Sundered Peak

through the mind of kyle tolle

Gone Girl and Marriage

Toward the end of 2014, I read the novel “Gone Girl”. It’s been a while, so details might be fuzzy, but I wanted to review it. This review will likely contain spoilers and be stream-of-consciousness.

I enjoyed the novel quite a bit. I read it over the course of 6 days, which is pretty quick for a book with 560 pages. It kept my attention, and the short chapters helped with that. It’s easy to say “just one more chapter” when they are quick and captivating. The writing style was easy to comprehend, which also helped with reading.

The twist was unexpected, and the ending was good. I wonder how realistic it would be for Amy to plan something so completely. To cover so many bases and foresee so many of Nick’s actions. It seems outlandish, but the book suspended my disbelief. The unknown depths of human willpower help with the suspension.

Here is a woman who wants to get away, but she actually escapes to another, worse corner to be backed in to. But she’s even got a way around that. Creepy, unrequited love didn’t stand a chance. Reminder: you’ll never be happy unless you let yourself be happy now.

The husband cheating on her helped solidify his “motive” for harming her, but I can’t remember, was that her sole reason for going through with it? She’d planned it out for some time… years. Oh, I think she really wanted an ability to have a say about her life. To not live in the picture her parents painted for her. Interesting side plot there, with her parents. Lesson learned: plan for your financial future!

What stood out most about this book is how it’s another piece of popular media about a marriage falling apart. Hell, it was so popular a movie was made. (No, I haven’t seen it yet. Don’t spoil it for me ;-P) Although it has the twist of coming back together, albeit in a different way than would have been expected at the beginning of the book. Be careful what you wish for, Nick. Amy. Everyone.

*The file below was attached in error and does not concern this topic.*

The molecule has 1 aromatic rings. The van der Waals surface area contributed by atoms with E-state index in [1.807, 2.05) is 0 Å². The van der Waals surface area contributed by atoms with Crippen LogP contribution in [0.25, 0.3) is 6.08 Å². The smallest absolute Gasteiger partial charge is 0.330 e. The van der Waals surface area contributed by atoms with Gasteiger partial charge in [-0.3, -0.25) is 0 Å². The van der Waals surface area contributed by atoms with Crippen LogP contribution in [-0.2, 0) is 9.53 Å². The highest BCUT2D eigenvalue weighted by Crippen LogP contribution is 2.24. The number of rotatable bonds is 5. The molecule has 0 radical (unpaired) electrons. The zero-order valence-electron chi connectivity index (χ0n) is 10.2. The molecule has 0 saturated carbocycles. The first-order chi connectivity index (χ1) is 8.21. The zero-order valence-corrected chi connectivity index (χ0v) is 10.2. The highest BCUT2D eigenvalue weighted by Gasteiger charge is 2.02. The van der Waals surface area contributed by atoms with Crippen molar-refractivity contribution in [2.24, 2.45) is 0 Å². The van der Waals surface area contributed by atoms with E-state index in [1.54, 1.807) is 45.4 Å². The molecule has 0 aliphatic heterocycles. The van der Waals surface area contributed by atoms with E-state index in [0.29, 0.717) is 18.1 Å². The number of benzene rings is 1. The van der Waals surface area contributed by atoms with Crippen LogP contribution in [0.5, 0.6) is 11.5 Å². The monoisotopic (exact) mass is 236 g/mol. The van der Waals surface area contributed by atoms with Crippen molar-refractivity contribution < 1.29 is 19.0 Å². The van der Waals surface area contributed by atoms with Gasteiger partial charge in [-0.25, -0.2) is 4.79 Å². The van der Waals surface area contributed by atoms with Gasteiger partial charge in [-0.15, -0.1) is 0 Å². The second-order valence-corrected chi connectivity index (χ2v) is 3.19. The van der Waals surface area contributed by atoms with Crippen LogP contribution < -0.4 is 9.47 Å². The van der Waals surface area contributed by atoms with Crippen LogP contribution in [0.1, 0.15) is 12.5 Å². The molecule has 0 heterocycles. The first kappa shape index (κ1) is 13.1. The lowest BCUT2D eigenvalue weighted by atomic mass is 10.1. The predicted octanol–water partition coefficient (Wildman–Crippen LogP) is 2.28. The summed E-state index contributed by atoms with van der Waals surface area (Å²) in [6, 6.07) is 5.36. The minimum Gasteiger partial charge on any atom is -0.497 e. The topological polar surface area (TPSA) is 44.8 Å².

It does feel easier to write about stories where things go wrong. We don’t have books or movies talking about how things worked out just perfectly throughout the entire story. Media is also used for overstating the case, to make a point. Like Orwell’s “1984”. None of that surveillance and thoughtpolicing existed then (now is an entirely different matter). It was meant to be a warning call. Perhaps this is in the same vein. Take care, beings, of one another and yourself and this is the price for noncompliance.

The marriage falls apart; the woman is unhappy; the boy cheats on the girl. Feels cliche with the building blocks. I guess if more books were to focus on happy marriages, they’d end up cliche romance novels, right? And it’s saying something to write a book built on a cliche foundation and turn it into something else all together. The three sections of the books have titles which allude to this cliche.

But the plot does bring up the point: how can you ever really know someone? You can plan to stay with someone your entire life, and even if your perspective on that doesn’t change (unlike happens in the book), the other person could be a wildcard. Perhaps they have been misleading you from the beginning. Or, less conspiratorially, perhaps you don’t grow together; they grow uneasy, and you can’t mend that. They push you away. There’s an uncertainty which could never be ruled out, because of its “what if” aspect. Even if it’s not probable, it’s possible.

I believe I mentioned this in my company’s chatroom and a coworker (I can’t remember who specifically) said that a vocal minority captures a lot of attention when it comes to the negative portrayal of marriages. It feels true. Or perhaps it’s that portrayal that sticks with one the most. Is it the availability heuristic?

In fact, there’s no data to back up the claim that half of all marriages still end in divorce. So, to an unmarried man, who someday hopes to be, it encouraging to see that a significant majority of marriages don’t end in divorce. Urban legends be damned.

Another article mentions that successful marriages are built on kindness and generosity. It seems simple, though I’m sure is harder in practice. But it’s a start. It’s a thing to focus on in relationships in general - romantic and platonic. Be kind to yourself; be kinder to others. Build the habit, until it becomes automatic. Muscle memory.

There’s always the uncertainty of what you or someone will think in the future, but we can’t live our lives afraid of every negative possibility. In the same way we can’t live by banking on every positive possibility. Probability is more telling.

I’ll focus on what I can control. My behavior and actions. I’ll act with kindness and in the spirit of generosity. It’s the best chance we’ve got of living life happily with our loved ones.

Thanks, Ronnie, for letting me borrow the book!